Here’s a news item that I stumbled upon a while back:
“A bus carrying five passengers was hit by a car in St. Louis, but by the time police arrived on the scene, fourteen pedestrians had boarded the bus and had begun to complain of whiplash injuries and back pain.”
As a former St. Louisan, I wasn’t really surprised by this story. In fact, my first thought was “golly, I wonder how many of them were City employees?” (I’m so proud of myself for not naming the names that came to mind…)
Here’s an interesting point to ponder: Lets say that YOU are the investigating officer at the scene of this little mishap. You know that there were originally only 5 passengers, but now 19 people are claiming to have been on the bus, and suffering injuries. How do you tell who are the real passengers, and who are the fakes?
While you’re thinking that through, lets draw a parallel. I wish that it were not so, but there are fakes in the Body of Christ. They’re hard to see sometimes, because they know all the lingo and they look just like everyone else, but, they just don’t ring true.
There are extremes, to be sure—like the radio preacher who was seen opening a large pile of envelopes at the post office, taking out the money, and throwing the letters away, while commenting to an associate on his way out, “this is a hell of a way to make a living, ain’t it!”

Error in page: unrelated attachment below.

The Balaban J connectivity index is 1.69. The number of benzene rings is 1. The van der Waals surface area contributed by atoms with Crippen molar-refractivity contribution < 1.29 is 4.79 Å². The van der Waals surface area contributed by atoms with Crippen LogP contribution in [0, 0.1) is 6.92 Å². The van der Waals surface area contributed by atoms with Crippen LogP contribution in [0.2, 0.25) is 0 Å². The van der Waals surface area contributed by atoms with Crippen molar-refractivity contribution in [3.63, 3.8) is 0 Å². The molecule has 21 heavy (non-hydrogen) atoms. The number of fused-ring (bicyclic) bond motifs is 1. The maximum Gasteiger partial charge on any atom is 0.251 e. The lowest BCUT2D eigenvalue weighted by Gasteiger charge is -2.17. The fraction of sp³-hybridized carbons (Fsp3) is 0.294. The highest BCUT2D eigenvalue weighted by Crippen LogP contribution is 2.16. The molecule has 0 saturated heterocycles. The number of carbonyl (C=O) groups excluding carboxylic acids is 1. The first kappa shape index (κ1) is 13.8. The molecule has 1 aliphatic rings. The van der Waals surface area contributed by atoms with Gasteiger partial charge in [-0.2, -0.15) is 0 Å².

But, the impostors in the Body aren’t always so obvious. Some of them are on the bus, and look just like the rest of the passengers, but they’re trying to “piggyback” on someone else’s fare. I remember riding on the Metrorail in St. Louis, and seeing the security guy pass through checking to make sure that everyone had a ticket. If you didn’t, you were escorted off the train at the next stop. It didn’t matter if your friend had a ticket, or your spouse had a ticket, you had to have your own ticket. While you might be able to get away with it for a while, without that ticket, you’ll be ejected before you get to your destination.
Now, back to that bus story. The investigating officers will determine who are the real accident victims and who are the fakes by careful examination of each person. There will be medical examinations, to show if they have any actual injuries, and detailed questioning regarding where they were going on the bus, where they got on, and verifying that information. Upon closer examination, the difference between the real and the fake always becomes apparent.
In Second Corinthians 13:5, Paul advises us to “Test yourselves to see if you are in the faith; examine yourselves!” This isn’t meant to rob believers of the assurance of their salvation. Rather, it encourages us to evaluate our lifestyle and values based on the standards of the scriptures. If our lifestyle is inconsistent with the message of the Gospel, there is room to ask an important question:
“Am I really following Christ, or am I faking it?”